The Baltics: A Saucy Romp and Fully Wired for Tourism

by Maria Lisella
The Baltics: A Saucy Romp and Fully Wired for Tourism

The view from the tower of St. Olaf church, Tallinn, Estonia. Photo: Shutterstock.com


Two of them were listed in the New York Times’ 52 Places to Go in 2018. One of them is associated with the birth of Skype, while the third is one you don’t hear much about, but certainly will in 2018.

Just above Russia, and side by side with Scandinavia, the Baltics have often been add-ons to itineraries to Russia, Germany, Poland and Finland, but this year the region is showing up as a centerpiece.

Operator Busabout’s brochure describes the region as “scandalously sexy,” as Estonia, Latvia and Lithuania have more fashion models per capita than anywhere in the world, as well as kinky bars, nightclubs and historic tales that are adulterously engaging.

Estonia is a two-hour ferry ride from Helsinki; and there are great rail connections between Germany, Poland, Lithuania, Latvia and Estonia. Because the region was under the Soviet Union, it remained relatively undeveloped, and unspoiled for the past 50 years.

Among their commonalities is that all of their capital cities have been designated as UNESCO World Heritage sites.

Travel suppliers are moving in
International hotel brands are fast moving in. Hilton debuted its first property in the region, The Hilton Tallinn Park, Estonia in 2016, with plans to bring its midscale Hilton Garden Inn brand to Lithuania and Latvia. Likewise, Radisson has arrived in the region as has Kempinski.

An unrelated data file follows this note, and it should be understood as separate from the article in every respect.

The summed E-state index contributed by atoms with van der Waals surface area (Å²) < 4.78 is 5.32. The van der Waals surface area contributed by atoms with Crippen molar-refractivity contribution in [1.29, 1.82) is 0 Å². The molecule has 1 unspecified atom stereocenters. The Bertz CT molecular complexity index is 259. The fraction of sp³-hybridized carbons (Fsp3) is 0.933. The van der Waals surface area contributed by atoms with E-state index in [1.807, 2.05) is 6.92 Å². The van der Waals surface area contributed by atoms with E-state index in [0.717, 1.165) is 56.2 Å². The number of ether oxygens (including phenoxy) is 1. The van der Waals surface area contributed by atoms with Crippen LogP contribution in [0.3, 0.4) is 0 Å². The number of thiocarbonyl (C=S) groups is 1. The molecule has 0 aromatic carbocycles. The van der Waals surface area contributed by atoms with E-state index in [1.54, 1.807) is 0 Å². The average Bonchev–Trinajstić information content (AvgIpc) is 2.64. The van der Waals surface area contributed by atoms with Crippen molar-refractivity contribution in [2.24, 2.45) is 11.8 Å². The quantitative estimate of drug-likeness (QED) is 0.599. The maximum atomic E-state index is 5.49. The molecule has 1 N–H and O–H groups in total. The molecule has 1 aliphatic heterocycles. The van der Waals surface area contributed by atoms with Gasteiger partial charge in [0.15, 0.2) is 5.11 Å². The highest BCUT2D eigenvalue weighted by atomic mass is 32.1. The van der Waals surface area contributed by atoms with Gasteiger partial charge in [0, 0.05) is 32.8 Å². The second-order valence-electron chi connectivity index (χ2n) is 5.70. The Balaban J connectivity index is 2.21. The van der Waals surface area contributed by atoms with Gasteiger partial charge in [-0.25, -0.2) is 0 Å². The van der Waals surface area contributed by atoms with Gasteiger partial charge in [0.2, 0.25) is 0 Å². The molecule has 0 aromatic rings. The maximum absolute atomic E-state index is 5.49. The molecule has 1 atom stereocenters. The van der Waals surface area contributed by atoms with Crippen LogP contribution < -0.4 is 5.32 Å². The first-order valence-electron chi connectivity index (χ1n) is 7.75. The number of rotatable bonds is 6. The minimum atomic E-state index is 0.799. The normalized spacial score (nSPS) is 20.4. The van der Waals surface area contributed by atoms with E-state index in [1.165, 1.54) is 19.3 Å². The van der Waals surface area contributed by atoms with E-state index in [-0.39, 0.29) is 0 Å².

Among other tour operators, Avanti Destinations has added Estonia, Latvia and Lithuania to its European lineup, so travel agents can combine them into customized multi-destination, independent itineraries for 2018.

“The Baltic nations make for a fascinating journey for clients looking to get off the usual European tourist path,” said Harry Dalgaard, Avanti’s president and CEO.

Insight Vacations sells two programs that visit the Baltics this year: the nine-day Warsaw and the Baltic States; and the 16-day Russia, Warsaw and the Baltic States.

Busabout has posted the eight-day Baltic Highlights as well as the 15-day Ultimate Scandi-Baltic, a hipster tour that includes lots of nightlife jaunts to the former meat-packing factories that now house nightspots and bars built of ice.

Sarna Rose, who owns and operates Poland Culinary Vacations, will be adding the Viking Homelands Baltic Cruise, combining Poland with the Baltics.

Avanti is offering a bonus commission of $50 for each booking of $1,500 or more made before Feb. 28, 2018 for off-season travel taking place through Mar. 31, 2018.

Among other operators featuring the Baltics this year are Abercrombie & Kent, Gate 1 Travel, Globus and Tauck World Discovery.

Estonia
With a population of about 1.4 million, almost 50 percent of Estonia is populated by forest, with more than 2,000 islands.

In February, Estonia will be celebrating the 100th anniversary of its founding with a cultural renaissance. The centerpiece is the new Estonian National Museum, a compellingly beautiful glass structure set on a former Soviet airbase runway in the city of Tartu.